Reckless.Offensive. Callous. Misogynistic. Psychotic. Any of these words, and more, can be used to describe President Rodrigo Duterte’s gutter thinking and foul mouth. His latest tirade against former US President Barack Obama makes it clear, however, that “racist” needs to be added to the stinking mix. Taking potshots at politicians is par for the course and an American president is fair game.
CALLED by Human Rights Watch as the one “bright spot in the administration’s otherwise horrendous human rights record,” President Rodrigo Duterte, since taking office in June last year, has voiced his support for the Responsible Parenthood and Reproductive Health Law, known as the RH law. In his first state of the nation address, Duterte vowed to put the RH law into “full force.” In January, he signed an executive order to hasten its implementation.
AT a lecture in London a few years ago, I remember listening to a speaker, a young European woman, recount an episode in Philippine economic diplomacy involving some prominent finance ministers. At the end of her talk, an elderly gentleman, looking extremely distinguished in a beautiful jacket and bowtie, raised his hand and, speaking politely but firmly, said: “I beg to differ.” “On what basis?” she asked, unable to suppress her combative tone.
Muck Rack makes it simple to find people, tweets, or articles that mention any name, keyword, company, hashtag etc. We've compiled this guide to help you make the most of your search.
Selecting a term
Start searching tweets, articles from media outlets, articles mentioned in tweets, journalists'
names, titles and bios with some suggested searches:
Companies or Topics (e.g. iPhone, Microsoft)
Phrases (e.g. "cloud computing") — use quotes to keep the terms together
Twitter handles (e.g. @username) — returns those who have mentioned or replied to
Names (e.g. "David Pogue")
Hashtags (e.g. #sxsw, #london2012)
Bio details (e.g. vegan, Olympics, father)
Muck Rack's Advanced Search allows for many boolean operators.
Find results that mention multiple specified terms, use AND or
+. For example, ensure each result contains both Elon Musk and Mark Zuckerberg by
searching Musk AND Zuckerberg or Musk + Zuckerberg.
Use the operators OR or , to broaden your search when you'd like either of
multiple terms to appear in results. (This is the default behavior of our search when no operators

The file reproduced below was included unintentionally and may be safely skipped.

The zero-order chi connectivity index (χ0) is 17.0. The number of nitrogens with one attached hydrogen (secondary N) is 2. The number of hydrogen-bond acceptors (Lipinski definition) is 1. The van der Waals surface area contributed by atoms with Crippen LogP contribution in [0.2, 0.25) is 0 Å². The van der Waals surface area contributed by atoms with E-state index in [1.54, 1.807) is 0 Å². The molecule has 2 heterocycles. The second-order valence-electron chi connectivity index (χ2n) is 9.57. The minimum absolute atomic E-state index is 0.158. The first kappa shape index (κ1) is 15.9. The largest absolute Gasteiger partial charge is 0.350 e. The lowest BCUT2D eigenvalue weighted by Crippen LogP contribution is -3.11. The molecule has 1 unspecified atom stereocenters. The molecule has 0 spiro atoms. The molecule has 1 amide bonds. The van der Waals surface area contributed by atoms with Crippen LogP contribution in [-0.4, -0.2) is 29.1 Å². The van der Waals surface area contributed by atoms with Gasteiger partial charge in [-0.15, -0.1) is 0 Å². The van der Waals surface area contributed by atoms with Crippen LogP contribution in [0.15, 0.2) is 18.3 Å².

are used). For example, results will contain either cake or cookie by searching cake OR cookie or cake,cookie
Use NOT or - to subtract results from your search. For
example, searching Disney will yield results about the Walt Disney Company as well as Walt Disney
World Resort. To exclude mentions of Disney World, search for Disney -World or Disney
When using one of these operators with a phrase, enclose it in quotation marks. For example, you can
find results about smartphones excluding Apple's iPhone 4S by searching smartphone -"iPhone
Exact case matching or punctuation
If you're searching for a brand name or keyword that relies on specific punctuation marks or capitalization, you can
find results that match your exact query by adding matchcase: before the keyword you're searching for, like matchcase:E*TRADE .
Use parentheses to separate multiple
boolean phrases. For example, to find journalists talking about having fun in Disney World or
Disneyland, search for ("disney world" OR disneyland) AND fun.
An asterisk can be used to search for any variation of a root word truncated by the asterisk. For example, searching for admin* will return results for administrator, administration, administer, administered, etc.
A near operator is an AND operator where you can control the distance between the words. You can vary the distance the near operation uses by adding a forward slash and number (between 0-99) such as strawberries NEAR/10 "whipped cream", which means the strawberries must exist within 10 words of "whipped cream".